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Real wage cyclicality in the PSID

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  • Eric T. Swanson

Abstract

Previous studies of real wage cyclicality have made only sparing use of the microdata detail that is available in the Panel Study of Income Dynamics (PSID). The present paper brings to bear this additional detail to investigate the robustness of previous results and to examine whether there are important cross-sectional and demographic differences in wage cyclicality. Although real wages were procyclical across the entire distribution of workers from 1967 to 1991, the wages of lower-income, younger, and less-educated workers exhibited greater procyclicality. However, workers' straight-time hourly pay rates have been acyclical, suggesting that more variable pay margins such as bonuses, overtime, late shift premia, and commissions have played a substantial if not primary role in generating procyclicality.

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Bibliographic Info

Paper provided by Federal Reserve Bank of San Francisco in its series Working Paper Series with number 2007-15.

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Date of creation: 2007
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Handle: RePEc:fip:fedfwp:2007-15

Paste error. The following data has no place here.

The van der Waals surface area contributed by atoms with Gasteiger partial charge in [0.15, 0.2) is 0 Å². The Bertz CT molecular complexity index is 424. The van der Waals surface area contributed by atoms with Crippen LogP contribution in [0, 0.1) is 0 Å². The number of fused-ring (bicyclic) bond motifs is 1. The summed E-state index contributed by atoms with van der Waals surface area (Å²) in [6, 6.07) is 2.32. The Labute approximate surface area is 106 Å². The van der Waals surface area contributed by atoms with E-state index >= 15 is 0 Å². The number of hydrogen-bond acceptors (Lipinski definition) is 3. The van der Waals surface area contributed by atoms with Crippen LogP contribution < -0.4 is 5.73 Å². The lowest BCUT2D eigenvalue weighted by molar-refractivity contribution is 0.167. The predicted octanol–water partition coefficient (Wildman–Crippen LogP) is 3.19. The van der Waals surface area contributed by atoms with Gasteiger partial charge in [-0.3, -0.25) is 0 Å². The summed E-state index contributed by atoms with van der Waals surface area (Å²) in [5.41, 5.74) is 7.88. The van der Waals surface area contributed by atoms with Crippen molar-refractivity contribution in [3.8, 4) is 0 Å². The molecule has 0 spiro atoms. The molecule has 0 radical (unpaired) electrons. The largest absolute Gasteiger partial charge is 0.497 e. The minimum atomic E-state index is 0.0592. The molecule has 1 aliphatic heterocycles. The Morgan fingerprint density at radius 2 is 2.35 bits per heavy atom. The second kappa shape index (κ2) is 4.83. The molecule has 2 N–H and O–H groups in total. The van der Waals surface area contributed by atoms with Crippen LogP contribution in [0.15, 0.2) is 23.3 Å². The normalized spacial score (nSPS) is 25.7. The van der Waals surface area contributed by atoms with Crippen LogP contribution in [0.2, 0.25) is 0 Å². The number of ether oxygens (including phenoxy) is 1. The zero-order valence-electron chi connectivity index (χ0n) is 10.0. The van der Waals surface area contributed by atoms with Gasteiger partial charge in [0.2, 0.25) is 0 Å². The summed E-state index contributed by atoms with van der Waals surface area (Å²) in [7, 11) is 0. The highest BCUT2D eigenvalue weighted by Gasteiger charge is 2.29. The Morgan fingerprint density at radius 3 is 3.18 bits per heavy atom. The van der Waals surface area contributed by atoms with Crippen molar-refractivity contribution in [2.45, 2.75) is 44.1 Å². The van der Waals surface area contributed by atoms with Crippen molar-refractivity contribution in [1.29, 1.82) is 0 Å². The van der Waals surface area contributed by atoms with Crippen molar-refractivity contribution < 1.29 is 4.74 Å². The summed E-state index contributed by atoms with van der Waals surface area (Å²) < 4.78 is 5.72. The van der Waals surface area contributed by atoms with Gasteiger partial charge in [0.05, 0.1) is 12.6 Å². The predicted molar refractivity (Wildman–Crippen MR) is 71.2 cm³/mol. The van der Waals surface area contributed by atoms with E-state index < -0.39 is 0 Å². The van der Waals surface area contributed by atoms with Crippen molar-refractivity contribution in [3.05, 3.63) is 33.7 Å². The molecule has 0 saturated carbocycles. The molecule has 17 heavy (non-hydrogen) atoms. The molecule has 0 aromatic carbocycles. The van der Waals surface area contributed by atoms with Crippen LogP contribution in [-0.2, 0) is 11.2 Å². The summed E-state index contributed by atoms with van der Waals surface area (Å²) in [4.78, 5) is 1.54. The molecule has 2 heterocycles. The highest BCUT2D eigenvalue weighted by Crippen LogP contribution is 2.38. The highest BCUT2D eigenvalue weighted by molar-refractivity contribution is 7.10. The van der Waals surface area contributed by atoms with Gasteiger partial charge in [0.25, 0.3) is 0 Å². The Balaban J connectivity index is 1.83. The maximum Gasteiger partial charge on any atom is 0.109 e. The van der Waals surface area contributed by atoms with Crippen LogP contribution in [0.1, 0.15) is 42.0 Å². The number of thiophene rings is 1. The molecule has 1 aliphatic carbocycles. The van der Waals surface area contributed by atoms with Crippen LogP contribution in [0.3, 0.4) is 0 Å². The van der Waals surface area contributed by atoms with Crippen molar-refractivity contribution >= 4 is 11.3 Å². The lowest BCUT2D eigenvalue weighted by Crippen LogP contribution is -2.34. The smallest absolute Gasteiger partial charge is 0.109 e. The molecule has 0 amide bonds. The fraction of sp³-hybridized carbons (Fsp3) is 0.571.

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Keywords: Wages ; Labor market;

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  1. Bound, John & Krueger, Alan B, 1991. "The Extent of Measurement Error in Longitudinal Earnings Data: Do Two Wrongs Make a Right?," Journal of Labor Economics, University of Chicago Press, vol. 9(1), pages 1-24, January.
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  4. Bound, John, et al, 1994. "Evidence on the Validity of Cross-Sectional and Longitudinal Labor Market Data," Journal of Labor Economics, University of Chicago Press, vol. 12(3), pages 345-68, July.
  5. Robert B. Barsky & Gary Solon, 1989. "Real Wages Over The Business Cycle," NBER Working Papers 2888, National Bureau of Economic Research, Inc.
  6. Barro, Robert J & King, Robert G, 1984. "Time-separable Preferences and Intertemporal-Substitution Models of Business Cycles," The Quarterly Journal of Economics, MIT Press, vol. 99(4), pages 817-39, November.
  7. Solon, Gary & Barsky, Robert & Parker, Jonathan A, 1994. "Measuring the Cyclicality of Real Wages: How Important Is Composition Bias?," The Quarterly Journal of Economics, MIT Press, vol. 109(1), pages 1-25, February.
  8. Kydland, Finn E & Prescott, Edward C, 1982. "Time to Build and Aggregate Fluctuations," Econometrica, Econometric Society, vol. 50(6), pages 1345-70, November.
  9. McLaughlin, Kenneth J., 1994. "Rigid wages?," Journal of Monetary Economics, Elsevier, vol. 34(3), pages 383-414, December.
  10. Matthew D. Shapiro, 1996. "Macroeconomic Implications of Variation in the Workweek of Capital," Brookings Papers on Economic Activity, Economic Studies Program, The Brookings Institution, vol. 27(2), pages 79-134.
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Cited by:
  1. Mary C. Daly & Bart Hobijn & Theodore S. Wiles, 2011. "Aggregate real wages: macro fluctuations and micro drivers," Working Paper Series 2011-23, Federal Reserve Bank of San Francisco.
  2. Ouyang, Min, 2009. "The scarring effect of recessions," Journal of Monetary Economics, Elsevier, vol. 56(2), pages 184-199, March.
  3. Pedro S. Martins, 2007. "Heterogeneity In Real Wage Cyclicality," Scottish Journal of Political Economy, Scottish Economic Society, vol. 54(5), pages 684-698, November.

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